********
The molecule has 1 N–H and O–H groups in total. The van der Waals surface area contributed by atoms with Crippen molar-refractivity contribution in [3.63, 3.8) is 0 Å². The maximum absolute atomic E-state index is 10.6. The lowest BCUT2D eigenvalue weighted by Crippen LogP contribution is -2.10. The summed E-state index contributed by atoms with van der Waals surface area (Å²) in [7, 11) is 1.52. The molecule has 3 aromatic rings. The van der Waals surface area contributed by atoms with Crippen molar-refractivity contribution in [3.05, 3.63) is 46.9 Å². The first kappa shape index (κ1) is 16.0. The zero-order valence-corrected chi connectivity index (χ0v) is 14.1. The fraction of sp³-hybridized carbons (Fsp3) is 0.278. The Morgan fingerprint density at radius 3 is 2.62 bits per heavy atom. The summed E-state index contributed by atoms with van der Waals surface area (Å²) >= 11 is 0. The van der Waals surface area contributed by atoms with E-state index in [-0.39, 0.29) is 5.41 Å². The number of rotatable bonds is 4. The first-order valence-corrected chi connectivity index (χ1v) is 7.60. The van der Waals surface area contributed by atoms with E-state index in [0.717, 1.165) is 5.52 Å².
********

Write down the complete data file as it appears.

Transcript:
The molecule has 1 N–H and O–H groups in total. The van der Waals surface area contributed by atoms with Crippen molar-refractivity contribution in [3.63, 3.8) is 0 Å². The maximum absolute atomic E-state index is 10.6. The lowest BCUT2D eigenvalue weighted by Crippen LogP contribution is -2.10. The summed E-state index contributed by atoms with van der Waals surface area (Å²) in [7, 11) is 1.52. The molecule has 3 aromatic rings. The van der Waals surface area contributed by atoms with Crippen molar-refractivity contribution in [3.05, 3.63) is 46.9 Å². The first kappa shape index (κ1) is 16.0. The zero-order valence-corrected chi connectivity index (χ0v) is 14.1. The fraction of sp³-hybridized carbons (Fsp3) is 0.278. The Morgan fingerprint density at radius 3 is 2.62 bits per heavy atom. The summed E-state index contributed by atoms with van der Waals surface area (Å²) >= 11 is 0. The van der Waals surface area contributed by atoms with E-state index in [-0.39, 0.29) is 5.41 Å². The number of rotatable bonds is 4. The first-order valence-corrected chi connectivity index (χ1v) is 7.60. The van der Waals surface area contributed by atoms with E-state index in [0.717, 1.165) is 5.52 Å².